We learn from the criminal complaint that the Times Square jihadist bomber (and no, no member of the administration has used the words “Islamic extremist” or “Islamic terrorists,” so we are left again with a “crime,” the motive of which the president would like to ignore), Faisal Shahzad, “had received bomb-making training in the militant strongholds of western Pakistan.” The complaint further explains that he returned in February after a five-month visit to Pakistan. And while Janet Napolitano assured us that this was a “one-off” bomber (one bomb? or one lone wolf?), it now seems that he was not alone:
Pakistani officials identified one of the detainees as Tauhid Ahmed and said he had been in touch with Mr. Shahzad through e-mail, and had met him either in the United States or in the Pakistani port city of Karachi.
Another man arrested, Muhammad Rehan, had spent time with Mr. Shahzad during a recent visit there, Pakistani officials said. Mr. Rehan was arrested in Karachi just after morning prayers at a mosque known for its links with the militant group Jaish-e-Muhammad.
So how do we deal with such a person and with the network that surrounds him? Democrats are delighted he was Mirandized and will head for federal court, and Eric Holder went so far as to insist that even this incident had not driven a stake through KSM’s New York City trial: “Unfortunately, New York and Washington, D.C., remain targets of people who would do this nation harm. And regardless of where a particular trial is, where a particular event is going to occur, I think that is going to remain true. And it is why we have to be especially vigilant in New York as well as in Washington.” Regardless? Apparently our attorney general sees zero increased risk to the city that has now been targeted again.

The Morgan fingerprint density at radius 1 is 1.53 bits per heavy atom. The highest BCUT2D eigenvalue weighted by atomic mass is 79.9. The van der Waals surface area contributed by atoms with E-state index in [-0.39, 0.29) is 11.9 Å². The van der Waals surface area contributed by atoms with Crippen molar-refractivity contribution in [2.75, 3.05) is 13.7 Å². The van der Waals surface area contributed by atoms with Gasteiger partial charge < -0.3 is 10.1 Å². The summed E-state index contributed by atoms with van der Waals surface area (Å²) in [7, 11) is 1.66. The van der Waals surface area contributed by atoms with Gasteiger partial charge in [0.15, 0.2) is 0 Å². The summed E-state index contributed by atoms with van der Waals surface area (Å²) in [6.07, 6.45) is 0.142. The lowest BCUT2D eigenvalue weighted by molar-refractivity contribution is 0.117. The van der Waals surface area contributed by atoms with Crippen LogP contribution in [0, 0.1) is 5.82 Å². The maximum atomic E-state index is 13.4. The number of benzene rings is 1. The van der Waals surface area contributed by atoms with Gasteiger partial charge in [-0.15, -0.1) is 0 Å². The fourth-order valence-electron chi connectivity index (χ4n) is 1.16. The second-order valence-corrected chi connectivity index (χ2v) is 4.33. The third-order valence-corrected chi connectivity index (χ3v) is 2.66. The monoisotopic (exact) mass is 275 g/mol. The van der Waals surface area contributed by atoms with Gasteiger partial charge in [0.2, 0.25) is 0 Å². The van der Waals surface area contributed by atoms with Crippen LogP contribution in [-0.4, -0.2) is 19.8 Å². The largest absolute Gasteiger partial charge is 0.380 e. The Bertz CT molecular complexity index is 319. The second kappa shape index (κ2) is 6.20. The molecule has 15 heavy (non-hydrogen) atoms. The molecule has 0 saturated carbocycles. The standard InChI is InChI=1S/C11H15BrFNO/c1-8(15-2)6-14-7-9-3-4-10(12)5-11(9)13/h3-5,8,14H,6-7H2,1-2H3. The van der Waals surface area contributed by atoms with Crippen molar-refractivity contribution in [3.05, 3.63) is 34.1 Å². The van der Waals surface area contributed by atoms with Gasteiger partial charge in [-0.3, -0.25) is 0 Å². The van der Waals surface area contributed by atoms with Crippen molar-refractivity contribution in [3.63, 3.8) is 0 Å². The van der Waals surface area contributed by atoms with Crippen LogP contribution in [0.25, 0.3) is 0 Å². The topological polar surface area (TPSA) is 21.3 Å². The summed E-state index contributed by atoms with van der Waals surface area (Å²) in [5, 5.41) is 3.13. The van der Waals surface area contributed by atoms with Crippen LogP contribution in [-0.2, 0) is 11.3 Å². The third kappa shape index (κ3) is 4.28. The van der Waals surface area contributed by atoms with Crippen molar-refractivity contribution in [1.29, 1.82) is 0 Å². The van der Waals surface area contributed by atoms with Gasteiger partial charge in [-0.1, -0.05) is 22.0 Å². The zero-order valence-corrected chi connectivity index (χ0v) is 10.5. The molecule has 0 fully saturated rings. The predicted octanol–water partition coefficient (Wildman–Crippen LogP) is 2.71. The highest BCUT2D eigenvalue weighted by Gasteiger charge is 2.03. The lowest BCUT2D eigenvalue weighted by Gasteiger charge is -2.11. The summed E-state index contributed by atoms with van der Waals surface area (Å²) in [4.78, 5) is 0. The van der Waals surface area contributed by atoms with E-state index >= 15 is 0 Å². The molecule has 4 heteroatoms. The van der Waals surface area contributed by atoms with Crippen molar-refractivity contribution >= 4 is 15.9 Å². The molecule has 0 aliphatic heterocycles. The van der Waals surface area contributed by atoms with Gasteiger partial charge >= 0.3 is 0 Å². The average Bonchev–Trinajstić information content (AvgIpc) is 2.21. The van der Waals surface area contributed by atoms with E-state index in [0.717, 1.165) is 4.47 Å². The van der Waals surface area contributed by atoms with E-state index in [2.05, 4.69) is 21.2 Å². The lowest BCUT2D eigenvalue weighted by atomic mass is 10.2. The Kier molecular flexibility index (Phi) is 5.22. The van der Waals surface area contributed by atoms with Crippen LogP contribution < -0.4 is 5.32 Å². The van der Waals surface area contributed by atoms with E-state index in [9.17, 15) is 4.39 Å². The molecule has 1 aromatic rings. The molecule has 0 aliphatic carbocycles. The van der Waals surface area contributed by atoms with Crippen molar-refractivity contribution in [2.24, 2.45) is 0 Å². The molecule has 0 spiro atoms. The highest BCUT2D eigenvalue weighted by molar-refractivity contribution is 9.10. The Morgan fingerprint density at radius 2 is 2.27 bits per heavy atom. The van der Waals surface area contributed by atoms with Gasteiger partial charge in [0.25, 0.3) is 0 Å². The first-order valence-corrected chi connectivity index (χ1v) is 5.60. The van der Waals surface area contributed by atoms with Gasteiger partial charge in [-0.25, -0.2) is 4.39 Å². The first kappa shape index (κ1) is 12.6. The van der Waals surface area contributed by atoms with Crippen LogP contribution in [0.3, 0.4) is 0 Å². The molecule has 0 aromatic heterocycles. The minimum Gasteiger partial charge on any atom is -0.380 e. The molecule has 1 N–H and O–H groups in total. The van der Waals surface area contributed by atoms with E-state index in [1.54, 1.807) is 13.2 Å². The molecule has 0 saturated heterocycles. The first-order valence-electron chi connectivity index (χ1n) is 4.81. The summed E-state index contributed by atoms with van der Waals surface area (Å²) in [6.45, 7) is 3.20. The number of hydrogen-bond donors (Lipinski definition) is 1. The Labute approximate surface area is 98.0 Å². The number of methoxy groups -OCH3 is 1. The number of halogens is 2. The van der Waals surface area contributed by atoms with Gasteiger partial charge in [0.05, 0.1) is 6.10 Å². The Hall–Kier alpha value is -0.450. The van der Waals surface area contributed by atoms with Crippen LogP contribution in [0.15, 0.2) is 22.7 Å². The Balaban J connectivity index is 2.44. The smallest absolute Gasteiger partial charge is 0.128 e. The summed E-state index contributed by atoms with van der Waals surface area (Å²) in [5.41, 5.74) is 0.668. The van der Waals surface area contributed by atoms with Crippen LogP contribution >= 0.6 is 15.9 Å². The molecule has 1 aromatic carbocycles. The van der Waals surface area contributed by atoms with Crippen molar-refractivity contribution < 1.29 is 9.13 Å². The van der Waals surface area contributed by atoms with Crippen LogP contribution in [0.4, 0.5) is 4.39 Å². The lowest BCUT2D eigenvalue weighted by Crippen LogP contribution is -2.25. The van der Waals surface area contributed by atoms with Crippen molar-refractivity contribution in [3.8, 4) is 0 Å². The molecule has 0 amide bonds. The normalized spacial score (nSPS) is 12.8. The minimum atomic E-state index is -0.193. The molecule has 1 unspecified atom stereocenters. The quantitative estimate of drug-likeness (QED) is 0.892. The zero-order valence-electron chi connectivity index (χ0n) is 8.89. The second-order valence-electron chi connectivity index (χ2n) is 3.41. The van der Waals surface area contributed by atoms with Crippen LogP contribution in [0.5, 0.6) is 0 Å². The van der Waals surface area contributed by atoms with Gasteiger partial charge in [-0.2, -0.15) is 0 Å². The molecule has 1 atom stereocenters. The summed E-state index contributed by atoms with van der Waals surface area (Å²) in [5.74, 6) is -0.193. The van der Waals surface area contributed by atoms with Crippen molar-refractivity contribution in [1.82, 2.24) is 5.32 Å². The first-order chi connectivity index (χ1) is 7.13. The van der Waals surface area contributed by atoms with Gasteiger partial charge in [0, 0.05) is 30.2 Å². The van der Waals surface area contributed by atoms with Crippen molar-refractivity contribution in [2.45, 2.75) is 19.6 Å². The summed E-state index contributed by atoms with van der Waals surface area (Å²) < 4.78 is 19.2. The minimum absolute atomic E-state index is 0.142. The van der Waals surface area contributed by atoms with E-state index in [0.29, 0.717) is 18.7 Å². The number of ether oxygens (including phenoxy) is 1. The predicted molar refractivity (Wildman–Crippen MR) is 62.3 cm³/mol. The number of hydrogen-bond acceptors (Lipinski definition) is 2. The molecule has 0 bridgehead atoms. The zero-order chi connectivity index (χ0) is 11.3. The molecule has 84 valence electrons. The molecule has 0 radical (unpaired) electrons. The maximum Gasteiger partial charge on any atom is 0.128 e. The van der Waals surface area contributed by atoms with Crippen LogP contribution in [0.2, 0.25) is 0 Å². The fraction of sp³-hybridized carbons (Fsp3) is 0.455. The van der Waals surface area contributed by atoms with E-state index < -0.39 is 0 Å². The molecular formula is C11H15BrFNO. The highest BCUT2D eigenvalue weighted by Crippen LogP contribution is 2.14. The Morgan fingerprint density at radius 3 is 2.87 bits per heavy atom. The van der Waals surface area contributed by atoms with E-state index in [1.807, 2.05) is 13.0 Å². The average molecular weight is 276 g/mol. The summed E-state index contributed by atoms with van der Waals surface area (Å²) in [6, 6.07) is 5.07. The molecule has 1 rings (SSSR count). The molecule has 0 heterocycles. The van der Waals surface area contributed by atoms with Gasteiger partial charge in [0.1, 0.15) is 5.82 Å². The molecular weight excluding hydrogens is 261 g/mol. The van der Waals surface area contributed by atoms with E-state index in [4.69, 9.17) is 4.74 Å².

Republicans weren’t so pleased with another display of the Obama team’s fetish for the criminal-justice model:
Republicans quickly called [the Mirandizing and federal-court venue] a mistake. “My own preference would be that he be tried in a military tribunal,” Representative Peter T. King of New York, the ranking Republican on the House Homeland Security Committee, told Fox News.
Senator John McCain of Arizona, Mr. Obama’s Republican presidential opponent in 2008, said it would be “a serious mistake” to give Mr. Shahzad his constitutional rights until he had been fully interrogated. “Don’t give this guy his Miranda rights until we find out what it’s all about,” Mr. McCain said on Don Imus’s talk show.
As the net sweeps in Shahzad’s accomplices and we learn more about the web of international connections, we will again face a key question: why does this administration insist on treating the perpetrators as criminals rather than the entire enterprise as an act of war? Apparently, we’re dealing with an administration convinced of its own virtue and wisdom and unwilling to deviate from its predetermined course. Unfortunately, ideology is not “so yesterday” with this group.